Like the narrower, more piste-centric Blizzard Black Pearl (page 48), the Samba is a powerful ski tailor-made for hard chargers. Testers dinged it on forgiveness, but that’s OK, because this ski is aimed at experts. It’s all about bombing big GS and Super-G turns on the Samba, but with a balanced, athletic position it can be tamed just enough for trees and bumps. With its powerful engagement and plenty of oomph in the tail for strong finishes, it “lets me drive like Danica on the piste,” said one.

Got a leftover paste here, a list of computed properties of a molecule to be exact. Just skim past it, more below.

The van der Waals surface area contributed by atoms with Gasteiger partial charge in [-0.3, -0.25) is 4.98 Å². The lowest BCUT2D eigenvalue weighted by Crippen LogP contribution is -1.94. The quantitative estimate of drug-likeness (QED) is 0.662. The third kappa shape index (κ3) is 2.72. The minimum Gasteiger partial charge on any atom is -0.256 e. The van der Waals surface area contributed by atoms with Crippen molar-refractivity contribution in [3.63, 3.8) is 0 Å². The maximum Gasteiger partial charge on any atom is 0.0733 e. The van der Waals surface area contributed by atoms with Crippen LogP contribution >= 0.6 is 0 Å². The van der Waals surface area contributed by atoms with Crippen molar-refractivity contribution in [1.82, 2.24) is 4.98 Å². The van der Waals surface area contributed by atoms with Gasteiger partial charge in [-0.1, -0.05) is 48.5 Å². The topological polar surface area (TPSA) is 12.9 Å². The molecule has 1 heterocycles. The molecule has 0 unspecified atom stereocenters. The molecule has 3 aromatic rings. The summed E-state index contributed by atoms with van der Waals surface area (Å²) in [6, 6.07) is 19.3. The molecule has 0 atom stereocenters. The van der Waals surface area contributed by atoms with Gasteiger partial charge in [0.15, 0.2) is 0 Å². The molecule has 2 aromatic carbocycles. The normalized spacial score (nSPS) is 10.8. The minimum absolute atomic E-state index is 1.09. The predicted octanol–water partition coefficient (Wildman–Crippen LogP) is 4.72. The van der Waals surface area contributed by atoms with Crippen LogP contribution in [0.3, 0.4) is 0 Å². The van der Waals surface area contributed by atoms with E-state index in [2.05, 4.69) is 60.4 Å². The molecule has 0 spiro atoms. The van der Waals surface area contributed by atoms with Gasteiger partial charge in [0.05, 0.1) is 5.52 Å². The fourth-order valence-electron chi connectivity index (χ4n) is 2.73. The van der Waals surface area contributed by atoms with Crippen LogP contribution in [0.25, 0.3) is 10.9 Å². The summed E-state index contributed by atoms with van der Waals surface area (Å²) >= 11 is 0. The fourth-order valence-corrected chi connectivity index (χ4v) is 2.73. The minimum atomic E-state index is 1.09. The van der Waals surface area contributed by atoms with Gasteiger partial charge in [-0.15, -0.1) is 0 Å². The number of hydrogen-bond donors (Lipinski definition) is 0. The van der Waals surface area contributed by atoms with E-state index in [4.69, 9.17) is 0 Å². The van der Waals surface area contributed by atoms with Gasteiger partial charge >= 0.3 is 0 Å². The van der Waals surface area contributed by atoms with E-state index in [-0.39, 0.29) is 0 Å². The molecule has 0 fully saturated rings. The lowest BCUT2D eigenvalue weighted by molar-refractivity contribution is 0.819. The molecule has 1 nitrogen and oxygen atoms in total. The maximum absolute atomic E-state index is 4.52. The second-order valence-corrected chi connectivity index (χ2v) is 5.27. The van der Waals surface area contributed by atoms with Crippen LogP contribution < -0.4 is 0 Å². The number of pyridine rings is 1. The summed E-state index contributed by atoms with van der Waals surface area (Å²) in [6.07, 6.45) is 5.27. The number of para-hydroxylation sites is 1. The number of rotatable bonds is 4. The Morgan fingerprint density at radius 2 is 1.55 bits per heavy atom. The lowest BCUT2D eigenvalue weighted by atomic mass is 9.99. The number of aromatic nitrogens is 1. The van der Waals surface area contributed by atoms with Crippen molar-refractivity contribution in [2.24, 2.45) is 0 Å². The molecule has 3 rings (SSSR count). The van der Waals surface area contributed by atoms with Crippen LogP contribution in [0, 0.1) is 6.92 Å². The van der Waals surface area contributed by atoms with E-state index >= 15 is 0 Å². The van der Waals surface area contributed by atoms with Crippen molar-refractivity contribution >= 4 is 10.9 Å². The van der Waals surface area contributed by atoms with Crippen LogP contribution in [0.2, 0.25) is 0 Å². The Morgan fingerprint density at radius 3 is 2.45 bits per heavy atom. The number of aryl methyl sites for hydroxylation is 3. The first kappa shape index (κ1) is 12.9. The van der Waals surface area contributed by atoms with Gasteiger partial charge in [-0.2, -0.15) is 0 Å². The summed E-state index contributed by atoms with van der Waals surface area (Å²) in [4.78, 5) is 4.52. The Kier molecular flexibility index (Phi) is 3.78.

The 98-mm waisted Samba is the women's equivalent - lighter and livelier - of the popular men's Bonafide model, which has been a top seller for Blizzard. It's built for everyday use in softer snow, and is plenty wide for powder-day fun. Blizzard's Full Rocker profile, in this case, combines a cambered section under the binding with rocker fore and aft. (Compare to the Samba, which is rockered tip and tail but flat - or "zero camber" - underfoot for a looser, smearier feel.) Like the men's Bonafide, which is the same geometry, it's a wood-core, laminate construction with sturdy, grippy vertical sidewalls, but it's a significantly lighter, livelier construction than the men's version, with a strip of lightweight foam down the middle of the core and no metal laminates. All Free Mountain skis are built with Blizzard's Flipcore construction method: The ski mold is built with rocker in it, and the wood core is flipped so that it fits the rockered mold (arched surface down). Blizzard says no extra pressure is needed tip and tail to bend the ski into a rockered shape, so there's no material-memory tendency to spring back to an unrockered shape, and pressure distribution is even along the ski's length. All Blizzard skis are built in the company's Mittersill, Austria, factory headquarters, near Kitzbuhel and the Kitzsteinhorn.